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Mystique Series #11 : printing steps 17~19 ... she's done!

Posted by Dave Bull at 4:06 AM, February 17, 2011 [Permalink]

So let's finish this off today - the collectors are waiting!

I asked in yesterday's post about what people thought might be coming up, but I doubt that anybody would have guessed this one (nor would I have). Seki-san depicted our hero in traditional fashion, with a kind of 'skirt' wrapped over his kimono. (I have no idea if this is an item of traditional fisherman's clothing, or is something related to his adventures below the sea; I'll have to ask her when I see her tomorrow for our 'signing session'):

Back when I first introduced Seki-san here, I mentioned that she has studied ukiyo-e prints and considers her work to be in the same tradition. Well, with the addition of this next impression, you can certainly see where she is 'coming from'!

And I think that'll just about do it. There are other things that could be added, as was mentioned in the comments yesterday, but this is where we'll leave it. Any further complexity would - I think - just be a bit too much for a small 'simple' image like this (not to mention 'time vs money', etc. etc.).

So I'll just add the marginal embossings ...

... and call it done. This one was fun!


Following comment posted by: Marc Kahn on February 17, 2011 11:32 PM

A lovely print! Hopefully, this will be the first of many collaborations with Seki-san.

One small nit to pick. The backgound profusion of bubbles makes no sense in a natural marine environment. It does make sense in an aquarium where air is pumped below the gravel bottom and used to oxygenate the water. Since most peoples' experience of marine environments is limited to the observation of aquariums, the bubbles will feel good and seem "right" to most. But, as a scuba diver with many hours of bottom time, I have to tell you, there is no source of that many bubbles in the sea.


Following comment posted by: Dave on February 17, 2011 11:41 PM

profusion of bubbles makes no sense ...

But a guy riding a turtle - and with no mask of any kind - is OK?

Actually, the thing I have been worried about (that's not the right word, but you know what I mean), is that people might think this one is too 'childish'. That's the feedback I got from 'somebody' here, and I suspect that perhaps there might be more among the Japanese collectors who are thinking along those lines.

But I have never really understood too much about the line that supposedly sits somewhere between 'illustration' and 'art', and didn't let it bother me too much ...

Following comment posted by: Christian Mueller on February 18, 2011 12:08 AM

Even without an air pump you can see bubbles in an aquarium that is properly taken care of, because photosynthesis produces oxygen and this oxygen leaves the plants in the form of bubbles.

Following comment posted by: Barbara Mason on February 18, 2011 12:48 AM

The skirt does indeed make the image "pop", I still want to know the story behind this, even if it is a children's story. It is still a great print

Following comment posted by: George Jarvis on February 18, 2011 11:37 AM

If you google "Urashima Taro" you will find several charming translations/versions of this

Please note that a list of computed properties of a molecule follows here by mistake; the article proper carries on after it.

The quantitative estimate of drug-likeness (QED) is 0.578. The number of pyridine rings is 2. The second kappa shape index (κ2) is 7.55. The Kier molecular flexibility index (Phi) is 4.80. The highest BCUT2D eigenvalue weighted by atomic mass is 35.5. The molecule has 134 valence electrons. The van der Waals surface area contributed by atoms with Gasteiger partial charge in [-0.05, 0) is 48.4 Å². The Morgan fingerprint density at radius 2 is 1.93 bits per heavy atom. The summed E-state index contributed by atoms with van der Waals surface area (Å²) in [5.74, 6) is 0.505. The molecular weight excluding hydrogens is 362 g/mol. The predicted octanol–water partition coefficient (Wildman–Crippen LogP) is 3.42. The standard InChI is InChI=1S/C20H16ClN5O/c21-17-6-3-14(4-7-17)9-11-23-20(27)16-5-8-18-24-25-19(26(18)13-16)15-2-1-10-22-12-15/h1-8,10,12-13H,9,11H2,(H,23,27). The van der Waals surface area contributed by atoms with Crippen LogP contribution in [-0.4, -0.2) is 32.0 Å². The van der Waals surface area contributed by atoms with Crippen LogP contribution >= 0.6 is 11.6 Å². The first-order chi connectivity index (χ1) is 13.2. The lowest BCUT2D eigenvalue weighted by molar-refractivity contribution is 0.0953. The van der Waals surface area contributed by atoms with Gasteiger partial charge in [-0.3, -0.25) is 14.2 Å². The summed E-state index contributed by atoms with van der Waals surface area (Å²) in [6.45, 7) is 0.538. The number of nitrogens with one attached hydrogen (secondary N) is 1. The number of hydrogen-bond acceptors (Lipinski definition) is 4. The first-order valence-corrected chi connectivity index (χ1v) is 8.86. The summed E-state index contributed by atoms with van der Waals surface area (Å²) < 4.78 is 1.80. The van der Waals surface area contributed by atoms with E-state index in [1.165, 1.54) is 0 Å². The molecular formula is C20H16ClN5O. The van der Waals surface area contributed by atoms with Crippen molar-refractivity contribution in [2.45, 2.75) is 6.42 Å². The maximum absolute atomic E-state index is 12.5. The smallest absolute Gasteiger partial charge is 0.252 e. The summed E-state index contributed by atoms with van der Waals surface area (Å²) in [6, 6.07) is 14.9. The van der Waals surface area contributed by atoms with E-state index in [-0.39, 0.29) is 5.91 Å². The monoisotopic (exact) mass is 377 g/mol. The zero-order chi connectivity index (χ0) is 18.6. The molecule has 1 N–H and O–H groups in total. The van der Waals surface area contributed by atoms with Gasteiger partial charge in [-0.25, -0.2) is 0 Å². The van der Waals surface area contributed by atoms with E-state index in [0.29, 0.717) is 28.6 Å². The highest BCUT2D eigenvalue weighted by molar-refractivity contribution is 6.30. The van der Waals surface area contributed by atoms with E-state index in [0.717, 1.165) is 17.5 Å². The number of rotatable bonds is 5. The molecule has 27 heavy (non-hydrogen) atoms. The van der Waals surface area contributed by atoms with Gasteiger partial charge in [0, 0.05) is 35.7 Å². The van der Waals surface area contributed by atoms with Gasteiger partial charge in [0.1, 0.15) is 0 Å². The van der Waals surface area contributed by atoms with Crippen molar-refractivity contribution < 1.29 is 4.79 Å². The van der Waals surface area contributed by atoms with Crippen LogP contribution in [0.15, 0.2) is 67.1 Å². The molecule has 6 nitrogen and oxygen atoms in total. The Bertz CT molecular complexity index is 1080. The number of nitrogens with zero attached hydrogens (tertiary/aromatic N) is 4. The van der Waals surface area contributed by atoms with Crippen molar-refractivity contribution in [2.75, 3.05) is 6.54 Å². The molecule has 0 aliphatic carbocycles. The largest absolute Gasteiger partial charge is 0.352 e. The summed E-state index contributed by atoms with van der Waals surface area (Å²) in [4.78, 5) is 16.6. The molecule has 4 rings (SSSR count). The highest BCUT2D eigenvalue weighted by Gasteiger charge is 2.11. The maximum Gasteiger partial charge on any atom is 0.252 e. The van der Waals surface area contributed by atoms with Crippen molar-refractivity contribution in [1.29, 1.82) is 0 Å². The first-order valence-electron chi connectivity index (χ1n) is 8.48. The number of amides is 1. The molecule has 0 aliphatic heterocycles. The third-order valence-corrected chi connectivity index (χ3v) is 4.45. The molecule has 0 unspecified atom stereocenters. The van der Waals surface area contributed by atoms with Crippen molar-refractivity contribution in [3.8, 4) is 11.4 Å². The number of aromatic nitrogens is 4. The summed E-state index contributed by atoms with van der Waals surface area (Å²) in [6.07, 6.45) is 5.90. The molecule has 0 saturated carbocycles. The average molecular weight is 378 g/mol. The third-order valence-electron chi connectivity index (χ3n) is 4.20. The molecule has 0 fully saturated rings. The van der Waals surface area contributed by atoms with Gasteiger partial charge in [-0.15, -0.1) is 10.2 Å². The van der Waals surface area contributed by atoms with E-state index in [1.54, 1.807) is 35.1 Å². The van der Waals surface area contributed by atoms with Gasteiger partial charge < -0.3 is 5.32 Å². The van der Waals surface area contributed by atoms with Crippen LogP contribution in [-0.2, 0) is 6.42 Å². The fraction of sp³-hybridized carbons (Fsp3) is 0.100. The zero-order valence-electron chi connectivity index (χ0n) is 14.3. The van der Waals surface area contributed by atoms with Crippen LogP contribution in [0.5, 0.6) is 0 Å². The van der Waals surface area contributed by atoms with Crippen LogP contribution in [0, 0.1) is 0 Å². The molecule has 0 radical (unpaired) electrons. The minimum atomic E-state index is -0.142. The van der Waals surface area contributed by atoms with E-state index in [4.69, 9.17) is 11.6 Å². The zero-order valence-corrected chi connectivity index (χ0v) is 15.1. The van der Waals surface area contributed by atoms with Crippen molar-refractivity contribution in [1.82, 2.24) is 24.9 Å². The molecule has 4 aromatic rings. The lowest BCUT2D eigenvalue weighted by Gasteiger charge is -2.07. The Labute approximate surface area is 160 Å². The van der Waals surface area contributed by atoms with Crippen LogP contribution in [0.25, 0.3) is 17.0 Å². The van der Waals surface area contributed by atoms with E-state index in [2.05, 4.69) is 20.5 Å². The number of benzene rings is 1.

Japanese Rip Van Winkle. You can still see this kind of skirt on the u-kai or cormorant fishermen
on the Nagara River in Gifu prefecture. I can see where some collectors might find this rather tame
among the literally hundreds of interpretations of this very popular folktale.

Following comment posted by: John Becker on February 18, 2011 11:42 AM

I don't see why anyone would have a problem with a woodblock print depicting a story from Japanese folklore. These stories run through the history of prints.

Hey, Dave -- how 'bout an attaboy for a correct guess on one of the things that was yet to be added? ;-)

Following comment posted by: Dave on February 18, 2011 11:46 AM

Because that was no 'guess' .... you saw it on the webcam! (probably)

Following comment posted by: Marc Kahn on February 19, 2011 2:31 AM

people might think this one is too 'childish'

Yes! That's it. It's got a childish innocence about it that is IMHO charming.

Which kicks me into suggesting an entirely impractical idea. How about Dave and Seki-san creating a new children's fairy tale book, inspired by and as a tribute to the Hasegawa Fairy Tale Series, using the Hasegawa font of carved text, with a woodblock print illustrating each page of text? How expensive would that have to be to be economically viable?

I guess that the lesson is about how inexpensive labor was back when Hasegawa was doing his thing. I've got a photocopy of an old (circa 1919) Hasegawa catalog where the books of the Fairy Tale Series were offered at $.60 each. Yikes!


Following comment posted by: John Becker on February 19, 2011 7:55 AM

It was a guess, but I didn't see it on the webcam. The water looked like it needed something.

Following comment posted by: Dave on February 19, 2011 8:20 AM

looked like it needed something ...

Fair enough ... you get your 'bonus points'!

Following comment posted by: Marc Kahn on March 10, 2011 10:41 AM

Received mine today. A very successful print!

Following comment posted by: Dave on March 10, 2011 11:33 AM

Received mine today ...

So late! What's going on! Sorry that it took so long ...

But glad that you like it! (I'm just now finishing up the final impression of the second batch. Now that I can get away from the bench for a bit, there should be some posting both here and in the Mokuhankan Conversations over the next couple of days ...)

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